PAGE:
A printed circuit is prepared as follows: 5% solution of the polymer of Example 2 in acetone was coated on the copper clad side of a copper clad phenolic laminate board having a 1.4 mil thickness of copper. The coated board was exposed for 8 minutes to the exposure device described in Example 5 through a suitable photographic negative. The exposed board was then developed with 5% aqueous sodium bicarbonate solution to remove the polymer which had not been light hardened. The bare copper that was thus exposed by the development process was etched away in a 40% aqueous ferric chloride solution in 18 minutes to produce an excellent replica of the original photographic negative. The etching resist was removed from the remaining copper by swabbing the board with a dilute solution of sodium silicate, having a pH of about 11.
This example illustrates the use of the polymer of Example 2 as a metal protective coating.
An aluminum lithographic plate was coated with a solution consisting of 3 grams of a high molecular weight polymethylmethacrylate homopolymer, 2 grams of the polymer of Example 2, and 55 grams of acetone. Two 3 by 5 inch sections were cut from this plate after it was coated and weighed on an analytical balance. One of the plates was exposed for 30 minutes to the light from two 15 watt black light fluorescent lamps. The exposed plate was immersed for 21/2 hours in warm acetone, dried and reweighed and found to have lost only 4 milligrams of its total coating weight. From the unexposed sample, it was determined that the total coating weight of 3 by 5 inch plate was 89 milligrams. Therefore, only about 5% weight loss was sustained on the exposed plate.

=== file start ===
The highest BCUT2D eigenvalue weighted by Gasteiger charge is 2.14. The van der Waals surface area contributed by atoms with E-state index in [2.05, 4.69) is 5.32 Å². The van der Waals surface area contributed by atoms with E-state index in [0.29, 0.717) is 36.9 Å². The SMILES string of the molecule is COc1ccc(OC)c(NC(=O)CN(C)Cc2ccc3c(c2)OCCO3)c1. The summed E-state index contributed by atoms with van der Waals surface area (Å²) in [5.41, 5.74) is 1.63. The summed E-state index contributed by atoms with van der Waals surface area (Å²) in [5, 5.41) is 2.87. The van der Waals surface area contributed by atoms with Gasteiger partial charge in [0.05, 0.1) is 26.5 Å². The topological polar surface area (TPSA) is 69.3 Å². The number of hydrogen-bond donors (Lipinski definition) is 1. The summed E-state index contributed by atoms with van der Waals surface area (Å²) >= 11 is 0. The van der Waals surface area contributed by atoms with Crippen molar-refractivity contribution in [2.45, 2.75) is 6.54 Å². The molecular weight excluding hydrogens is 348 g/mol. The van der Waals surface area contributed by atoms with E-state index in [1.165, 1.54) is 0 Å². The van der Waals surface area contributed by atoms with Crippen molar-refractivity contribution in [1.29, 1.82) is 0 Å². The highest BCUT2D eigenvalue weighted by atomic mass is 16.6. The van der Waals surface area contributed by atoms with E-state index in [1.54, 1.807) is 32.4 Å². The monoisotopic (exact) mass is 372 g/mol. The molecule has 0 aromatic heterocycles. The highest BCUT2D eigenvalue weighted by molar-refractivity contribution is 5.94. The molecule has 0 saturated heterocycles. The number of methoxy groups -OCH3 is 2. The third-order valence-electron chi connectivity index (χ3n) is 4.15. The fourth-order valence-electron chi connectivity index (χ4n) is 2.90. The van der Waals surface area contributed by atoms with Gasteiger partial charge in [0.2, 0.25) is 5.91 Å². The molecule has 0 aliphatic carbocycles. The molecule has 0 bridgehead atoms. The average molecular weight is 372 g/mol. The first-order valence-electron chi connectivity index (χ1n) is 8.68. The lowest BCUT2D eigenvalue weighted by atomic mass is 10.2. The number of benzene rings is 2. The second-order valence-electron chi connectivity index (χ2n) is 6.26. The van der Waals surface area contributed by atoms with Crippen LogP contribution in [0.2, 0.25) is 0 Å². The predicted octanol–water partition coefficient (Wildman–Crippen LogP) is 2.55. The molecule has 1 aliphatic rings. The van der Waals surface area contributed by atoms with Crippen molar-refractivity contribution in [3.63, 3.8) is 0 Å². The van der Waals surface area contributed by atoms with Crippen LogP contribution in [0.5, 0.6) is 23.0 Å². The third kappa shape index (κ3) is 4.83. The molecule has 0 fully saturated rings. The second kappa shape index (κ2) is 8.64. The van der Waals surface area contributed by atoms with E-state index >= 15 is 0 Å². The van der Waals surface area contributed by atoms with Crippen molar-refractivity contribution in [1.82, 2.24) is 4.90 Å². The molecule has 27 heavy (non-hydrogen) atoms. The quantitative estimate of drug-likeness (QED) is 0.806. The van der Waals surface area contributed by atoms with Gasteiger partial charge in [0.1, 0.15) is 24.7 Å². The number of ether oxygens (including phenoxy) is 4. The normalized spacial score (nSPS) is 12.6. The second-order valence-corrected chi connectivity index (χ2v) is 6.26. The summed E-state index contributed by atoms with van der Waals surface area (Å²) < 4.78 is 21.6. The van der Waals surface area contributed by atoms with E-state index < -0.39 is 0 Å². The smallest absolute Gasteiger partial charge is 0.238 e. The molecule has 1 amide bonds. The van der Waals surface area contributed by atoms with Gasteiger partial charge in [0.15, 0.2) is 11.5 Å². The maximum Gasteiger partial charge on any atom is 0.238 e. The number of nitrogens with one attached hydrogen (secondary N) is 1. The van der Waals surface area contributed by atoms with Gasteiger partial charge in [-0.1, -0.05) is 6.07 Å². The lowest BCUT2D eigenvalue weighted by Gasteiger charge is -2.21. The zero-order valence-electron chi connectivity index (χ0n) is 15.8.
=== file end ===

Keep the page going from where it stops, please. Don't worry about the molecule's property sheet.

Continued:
A piece of brass sheet was partially coated with a 2% solution of the polymer of Example 2 and exposed 8 minutes to the xenon arc described in Example 5. This coating protected brass from any etching by concentrated hydrochloric acid for 20 minutes, whereas the uncoated area of the brass plate was etched. This protective coating also prevented brass from being etched by 40% ferric chloride for 3 minutes whereas the uncoated area was quickly discolored. Similarly, an exposed coating of a 10% solution of the polymer of Example 2 on the brass completely protected brass from any etching during a 15 minute exposure to 40% ferric chloride. The coating also protected the brass from attack by 10% nitric acid for about 15 minutes.
A steel coupon partially coated with both 2% and 10% solutions of the polymer of Example 2 and the resulting coated and exposed plate was partially immersed in a vigorously stirred hot salt solution for an hour. The uncoated area was significantly attacked by the salt solution but the coated areas were not attacked.